Hosts Seena Ghaznavi and Justin Williams dive into this grift in the pilot of their new podcast Fraudsters (produced by the Last Podcast Network). The first installment of the Psychic Readers Network series examines both the life of Youree Dell Harris (the future Miss Cleo, who was not Jamaican), as well as the nefarious business practices that helped the network swindle all those dollars (they orchestrated a bait-and-switch with a 900 number and sent collection notices to customers who’d already had their fees waived by their telephone providers). While the episode itself feels a little overlong given the amount of material covered, Ghaznavi and Williams are amiable hosts. I’m curious to see how the podcast develops over the coming months. If only there were someone I could call to find out now … —Amy Wilkinson

The Piketon Massacre, “The Investigation”

The residents of Piketon, Ohio, were shocked by the 2016 murders of eight members of the Rhoden family. Things like that just didn’t happen in the small town — until they did. At first, investigators thought the murders were related to the Rhoden family’s marijuana-growing operation, but they soon zeroed in on another local family, the Wagners, with whom the Rhodens had a complicated relationship. The sixth episode explores whether or not the murders had to do with the relationship between Jack Wagner and his ex-girlfriend, Hanna May Rhoden; the former couple had a 2-year-old daughter together. (Hanna May Rhoden also had a 5-day-old baby when she was killed; thankfully, all of the children were spared.) Were the murders a result of a custody battle gone horribly awry? Or were the crimes part of a bigger picture in Piketon? This is the sixth episode of the series, so you’ll need to catch up on the previous episodes to understand the ins and outs of this complicated crime, its investigation, and the bigger picture of life in Piketon itself. —Jenni Miller

Relative Unknown, “Rolling Over”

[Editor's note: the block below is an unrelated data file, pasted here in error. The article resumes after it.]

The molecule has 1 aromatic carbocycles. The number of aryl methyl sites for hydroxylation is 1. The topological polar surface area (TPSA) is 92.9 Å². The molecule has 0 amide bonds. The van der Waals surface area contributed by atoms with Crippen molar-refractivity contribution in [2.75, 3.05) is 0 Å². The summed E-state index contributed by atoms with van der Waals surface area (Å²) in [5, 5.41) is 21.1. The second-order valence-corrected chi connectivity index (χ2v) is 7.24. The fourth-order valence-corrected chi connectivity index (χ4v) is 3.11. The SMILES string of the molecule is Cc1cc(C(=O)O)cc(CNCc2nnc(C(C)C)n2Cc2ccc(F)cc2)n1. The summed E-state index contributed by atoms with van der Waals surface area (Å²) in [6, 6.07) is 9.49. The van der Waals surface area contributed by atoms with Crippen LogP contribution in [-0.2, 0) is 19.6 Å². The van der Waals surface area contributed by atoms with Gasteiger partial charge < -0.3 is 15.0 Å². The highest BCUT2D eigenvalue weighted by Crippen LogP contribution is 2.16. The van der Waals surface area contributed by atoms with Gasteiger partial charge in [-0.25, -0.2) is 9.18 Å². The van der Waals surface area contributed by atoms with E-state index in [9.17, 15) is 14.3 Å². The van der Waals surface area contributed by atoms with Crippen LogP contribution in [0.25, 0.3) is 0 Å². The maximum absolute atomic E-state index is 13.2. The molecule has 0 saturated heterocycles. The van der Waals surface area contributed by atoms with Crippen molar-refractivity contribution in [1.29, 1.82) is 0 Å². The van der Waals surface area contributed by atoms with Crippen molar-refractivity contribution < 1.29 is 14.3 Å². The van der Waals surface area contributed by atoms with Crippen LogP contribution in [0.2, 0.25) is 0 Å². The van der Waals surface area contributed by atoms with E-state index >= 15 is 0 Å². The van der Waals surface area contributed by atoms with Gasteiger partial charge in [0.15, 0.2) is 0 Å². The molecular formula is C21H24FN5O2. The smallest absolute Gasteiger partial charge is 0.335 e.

If you’re into organized crime, Hells Angels, 1970s Cleveland, the Witness Protection Program, and/or outrageous family secrets, Relative Unknown (created by C13 Originals, the folks who brought you Root of Evil) is a podcast with everything you want. After a fire and a murder, the pieces of Jackee Taylor’s off-kilter childhood began to come together when a trunk is bequeathed to her and she learns about her father’s involvement with the the Hells Angels — and the group’s ongoing impact on her family. In episode five, we get a closer look at Butch Crouch’s decision to lead the Bureau of Alcohol, Tobacco, Firearms and Explosives (ATF) to a storage locker containing weapons belonging to the Hells Angels, which were suspected to have been involved in the unsolved 1975 murder of a 21-year-old mother, Maryanne Sigley, and her 2-year-old son, Michael, in Cleveland. Crouch told the police about several murders they already knew about, but also revealed information about several they didn’t know about — one of which Crouch himself had committed just three months after Jackee was born. The police were deeply skeptical of Crouch’s motivation for informing, given the nature of the crimes and how he and his family stood to be impacted. This episode marks the halfway point in the series. Butch’s confession and negotiations with the police and FBI result in his entrance into the Witness Protection Program, which changes Jackee’s entire life. Listen now for all the stirring and vital details. —Chanel Dubofsky